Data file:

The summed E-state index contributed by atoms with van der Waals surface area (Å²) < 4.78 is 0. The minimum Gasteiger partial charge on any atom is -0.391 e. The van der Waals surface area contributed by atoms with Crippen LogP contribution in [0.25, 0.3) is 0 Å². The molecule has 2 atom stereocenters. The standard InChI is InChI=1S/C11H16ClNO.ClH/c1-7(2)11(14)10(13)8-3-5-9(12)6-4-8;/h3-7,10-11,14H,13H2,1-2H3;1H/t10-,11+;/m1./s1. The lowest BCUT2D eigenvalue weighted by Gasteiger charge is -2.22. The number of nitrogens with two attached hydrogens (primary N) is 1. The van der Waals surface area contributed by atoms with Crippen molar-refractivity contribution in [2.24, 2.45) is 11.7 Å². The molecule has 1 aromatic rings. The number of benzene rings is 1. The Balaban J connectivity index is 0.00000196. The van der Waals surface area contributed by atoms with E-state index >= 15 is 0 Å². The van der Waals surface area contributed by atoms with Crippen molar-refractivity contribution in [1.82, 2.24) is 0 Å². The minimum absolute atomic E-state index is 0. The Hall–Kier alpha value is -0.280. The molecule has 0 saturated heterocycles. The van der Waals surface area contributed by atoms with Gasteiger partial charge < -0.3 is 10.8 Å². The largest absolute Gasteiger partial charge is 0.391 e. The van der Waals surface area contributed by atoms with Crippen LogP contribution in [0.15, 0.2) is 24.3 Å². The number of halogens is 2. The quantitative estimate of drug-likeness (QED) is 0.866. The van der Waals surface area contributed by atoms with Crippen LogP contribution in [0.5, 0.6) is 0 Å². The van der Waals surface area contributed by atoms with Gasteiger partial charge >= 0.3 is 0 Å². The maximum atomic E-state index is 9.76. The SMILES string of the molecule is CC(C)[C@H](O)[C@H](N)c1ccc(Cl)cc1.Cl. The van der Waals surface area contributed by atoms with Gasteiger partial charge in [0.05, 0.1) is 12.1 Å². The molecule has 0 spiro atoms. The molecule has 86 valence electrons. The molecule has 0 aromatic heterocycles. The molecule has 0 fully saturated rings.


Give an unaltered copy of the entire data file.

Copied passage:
The summed E-state index contributed by atoms with van der Waals surface area (Å²) < 4.78 is 0. The minimum Gasteiger partial charge on any atom is -0.391 e. The van der Waals surface area contributed by atoms with Crippen LogP contribution in [0.25, 0.3) is 0 Å². The molecule has 2 atom stereocenters. The standard InChI is InChI=1S/C11H16ClNO.ClH/c1-7(2)11(14)10(13)8-3-5-9(12)6-4-8;/h3-7,10-11,14H,13H2,1-2H3;1H/t10-,11+;/m1./s1. The lowest BCUT2D eigenvalue weighted by Gasteiger charge is -2.22. The number of nitrogens with two attached hydrogens (primary N) is 1. The van der Waals surface area contributed by atoms with Crippen molar-refractivity contribution in [2.24, 2.45) is 11.7 Å². The molecule has 1 aromatic rings. The number of benzene rings is 1. The Balaban J connectivity index is 0.00000196. The van der Waals surface area contributed by atoms with E-state index >= 15 is 0 Å². The van der Waals surface area contributed by atoms with Crippen molar-refractivity contribution in [1.82, 2.24) is 0 Å². The minimum absolute atomic E-state index is 0. The Hall–Kier alpha value is -0.280. The molecule has 0 saturated heterocycles. The van der Waals surface area contributed by atoms with Gasteiger partial charge < -0.3 is 10.8 Å². The largest absolute Gasteiger partial charge is 0.391 e. The van der Waals surface area contributed by atoms with Crippen LogP contribution in [0.15, 0.2) is 24.3 Å². The number of halogens is 2. The quantitative estimate of drug-likeness (QED) is 0.866. The van der Waals surface area contributed by atoms with Crippen LogP contribution in [0.5, 0.6) is 0 Å². The van der Waals surface area contributed by atoms with Gasteiger partial charge >= 0.3 is 0 Å². The maximum atomic E-state index is 9.76. The SMILES string of the molecule is CC(C)[C@H](O)[C@H](N)c1ccc(Cl)cc1.Cl. The van der Waals surface area contributed by atoms with Gasteiger partial charge in [0.05, 0.1) is 12.1 Å². The molecule has 0 spiro atoms. The molecule has 86 valence electrons. The molecule has 0 aromatic heterocycles. The molecule has 0 fully saturated rings.